Magazine article The CPA Journal

The Art of the Deal: Tax Consequences of Collecting

Magazine article The CPA Journal

The Art of the Deal: Tax Consequences of Collecting

Article excerpt

Artistically minded taxpayers need to be knowledgeable atout the tax consequences of buying and selling paintings, sculptures, and other works of art. The first step is to determine if the taxpayer should be classified as a collector, a dealer, or an investor.

Collector. According to the IRS, a collector buys art as a hobby. Thus, an art asset is not for the purpose of making a profit on sales, but primarily for the enjoyment of ownership. The collector does not purchase art for resale, and therefore pays state and local sales taxes. A collector who torrows money to purchase a work of art cannot deduct the interest, because it is classitied as consumer interest. The only benefit of collector status is that the collection is considered a capital asset rather than inventory.

When a collector donates art to a museum, the fair market value of the deduction is identified as a charitable donation and he files IRS Form 8283, Noncash Charitable Contributions, with his personal tax return. This can be reversed under audit, however, if the IRS learns that the collector purchased and donated multiple copies of the same artwork. The taxpayer would then be classified as a dealer, and the deduction would be limited to the cost of the artwork.

A collector usually donates an item that has appreciated substantially in value. A common mistake is to accept a gift from the artist who created the work. In this case, the valuation is limited to the artist's cost of materials, and there is no consideration on the holding period or the appreciated value of work. It is best to buy a work from the artist and pay by check or obtain a dated receipt for any cash purchases. The sale from an artist to a collector, regardless of price, avoids the basis limitation of the artist's cost of materials.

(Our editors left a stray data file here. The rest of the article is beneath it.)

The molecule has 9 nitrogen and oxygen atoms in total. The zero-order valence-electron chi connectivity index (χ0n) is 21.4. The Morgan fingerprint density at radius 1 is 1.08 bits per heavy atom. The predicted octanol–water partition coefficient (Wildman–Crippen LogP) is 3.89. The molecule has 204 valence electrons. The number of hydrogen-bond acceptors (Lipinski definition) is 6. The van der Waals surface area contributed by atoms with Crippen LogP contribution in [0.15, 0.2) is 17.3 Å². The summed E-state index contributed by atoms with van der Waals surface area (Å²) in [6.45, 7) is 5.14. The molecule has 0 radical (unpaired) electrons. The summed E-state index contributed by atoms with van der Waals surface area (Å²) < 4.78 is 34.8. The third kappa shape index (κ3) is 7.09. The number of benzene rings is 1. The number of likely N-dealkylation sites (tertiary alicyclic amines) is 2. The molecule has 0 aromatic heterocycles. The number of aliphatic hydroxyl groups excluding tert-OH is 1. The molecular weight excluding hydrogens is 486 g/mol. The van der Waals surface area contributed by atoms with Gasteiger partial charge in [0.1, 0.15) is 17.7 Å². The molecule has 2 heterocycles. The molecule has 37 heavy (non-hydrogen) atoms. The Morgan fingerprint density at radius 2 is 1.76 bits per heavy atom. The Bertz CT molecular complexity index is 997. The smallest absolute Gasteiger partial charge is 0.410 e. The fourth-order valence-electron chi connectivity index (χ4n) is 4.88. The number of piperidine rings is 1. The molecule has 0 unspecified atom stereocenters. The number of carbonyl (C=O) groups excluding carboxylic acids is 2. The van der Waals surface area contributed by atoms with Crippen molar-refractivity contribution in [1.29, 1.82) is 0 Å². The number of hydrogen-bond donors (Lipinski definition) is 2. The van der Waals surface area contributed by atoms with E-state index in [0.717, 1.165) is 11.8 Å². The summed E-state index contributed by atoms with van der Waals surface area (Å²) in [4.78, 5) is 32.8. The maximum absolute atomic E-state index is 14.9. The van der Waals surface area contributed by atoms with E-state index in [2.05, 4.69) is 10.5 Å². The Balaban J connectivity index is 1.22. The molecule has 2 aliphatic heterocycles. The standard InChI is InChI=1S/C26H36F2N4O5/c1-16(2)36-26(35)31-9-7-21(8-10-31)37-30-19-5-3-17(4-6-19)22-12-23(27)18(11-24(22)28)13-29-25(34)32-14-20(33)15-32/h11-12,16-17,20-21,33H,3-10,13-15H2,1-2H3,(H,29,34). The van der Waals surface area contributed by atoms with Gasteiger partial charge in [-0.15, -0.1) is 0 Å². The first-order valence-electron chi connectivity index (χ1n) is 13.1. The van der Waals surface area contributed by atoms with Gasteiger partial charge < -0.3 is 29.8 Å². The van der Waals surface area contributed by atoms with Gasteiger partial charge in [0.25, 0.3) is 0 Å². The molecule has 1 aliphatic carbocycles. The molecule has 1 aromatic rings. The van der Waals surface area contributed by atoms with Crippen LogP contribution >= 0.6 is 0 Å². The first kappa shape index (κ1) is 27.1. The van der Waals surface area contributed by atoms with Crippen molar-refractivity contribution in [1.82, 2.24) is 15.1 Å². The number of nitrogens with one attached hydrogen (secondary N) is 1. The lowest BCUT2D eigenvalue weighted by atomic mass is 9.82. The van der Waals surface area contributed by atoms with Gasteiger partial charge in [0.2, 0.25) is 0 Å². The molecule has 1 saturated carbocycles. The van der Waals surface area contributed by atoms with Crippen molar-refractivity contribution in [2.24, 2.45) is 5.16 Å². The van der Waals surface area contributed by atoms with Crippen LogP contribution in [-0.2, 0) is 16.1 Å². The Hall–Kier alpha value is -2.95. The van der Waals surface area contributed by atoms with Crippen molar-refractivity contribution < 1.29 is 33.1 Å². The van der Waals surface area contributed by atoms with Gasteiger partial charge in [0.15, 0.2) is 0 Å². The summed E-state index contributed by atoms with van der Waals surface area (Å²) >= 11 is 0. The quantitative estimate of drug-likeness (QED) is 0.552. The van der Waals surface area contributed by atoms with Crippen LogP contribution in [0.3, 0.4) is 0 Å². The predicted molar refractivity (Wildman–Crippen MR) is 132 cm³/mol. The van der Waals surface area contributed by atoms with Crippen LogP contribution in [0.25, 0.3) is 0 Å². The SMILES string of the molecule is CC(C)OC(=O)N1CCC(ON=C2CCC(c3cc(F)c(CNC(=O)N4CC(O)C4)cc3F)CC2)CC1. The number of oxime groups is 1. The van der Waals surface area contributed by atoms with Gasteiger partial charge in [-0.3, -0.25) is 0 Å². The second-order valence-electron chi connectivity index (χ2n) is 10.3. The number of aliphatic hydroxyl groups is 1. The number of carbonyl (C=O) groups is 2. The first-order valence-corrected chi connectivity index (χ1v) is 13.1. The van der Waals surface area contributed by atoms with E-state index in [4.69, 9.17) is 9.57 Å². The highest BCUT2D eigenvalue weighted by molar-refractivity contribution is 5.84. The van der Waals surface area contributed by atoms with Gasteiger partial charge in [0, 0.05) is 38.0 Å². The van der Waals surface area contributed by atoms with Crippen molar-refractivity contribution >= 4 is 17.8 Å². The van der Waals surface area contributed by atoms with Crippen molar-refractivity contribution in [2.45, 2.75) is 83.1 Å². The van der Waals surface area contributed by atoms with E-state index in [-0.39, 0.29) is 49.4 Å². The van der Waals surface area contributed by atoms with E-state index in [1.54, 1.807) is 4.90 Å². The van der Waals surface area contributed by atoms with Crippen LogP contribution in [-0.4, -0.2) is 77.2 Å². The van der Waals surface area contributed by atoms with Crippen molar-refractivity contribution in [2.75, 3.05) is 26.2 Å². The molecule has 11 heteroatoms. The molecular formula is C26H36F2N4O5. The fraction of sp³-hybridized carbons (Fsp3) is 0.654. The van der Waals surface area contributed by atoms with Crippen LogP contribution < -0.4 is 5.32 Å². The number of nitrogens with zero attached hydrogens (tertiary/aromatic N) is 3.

Dealer. A dealer engages in the business of selling art. A taxpayer has the burden of proving she is a dealer in order to deduct ordinary and necessary business expenses. Problems can arise if dealer status is claimed by a part-time dealer who has other sources of business income, in which case the 1RS could argue that the activity is only a hobby. Most private ail dealers are full-time, because closing a single transaction may take weeks, months, or even years.

Proving dealer status is difficult if all transactions are purchases. Showing sales with appropriate gross profit percentages is important, even if fixed costs and other operational expenses create a loss on the financial statements. To help prove dealer status, the individual can create a corporation, establish a bank account, use business cards and office stationery, participate in trade groups, and advertise in industry magazines. A bona fide dealer obtains a sales-tax resale certificate and remits sales tax collected from customers. A dealer can donate art only at cost, not the fair market value claimed by a collector.

Investor. An investor is an individual who puts money into a business, real estate transaction, or other asset for the primary purpose of producing income or profits. Establishing this status for tax purposes is difficult because an ait investor obtains the benefits of both being a collector and being a dealer. (See the Exhibit.) An investor should have a more passive interest in the work itself, and be primarily interested in the profit associated with selling the art, rather than the enjoyment of a collector. Most of an investor's art is stored in locations other than his home, or is on loan to museums. An investor may well enjoy art, but must be willing to sell a work once it has appreciated in value.

For some advice on how to start collecting artwork and learn more about appreciating art, see the Sidebar.

Tax Benefits

A significant concern for anyone who owns art is qualifying for the lower longterm capital gains tax on the sale of a work. Collectors and investors are allowed the favorable tax treatment upon holding the work for the proper period. …

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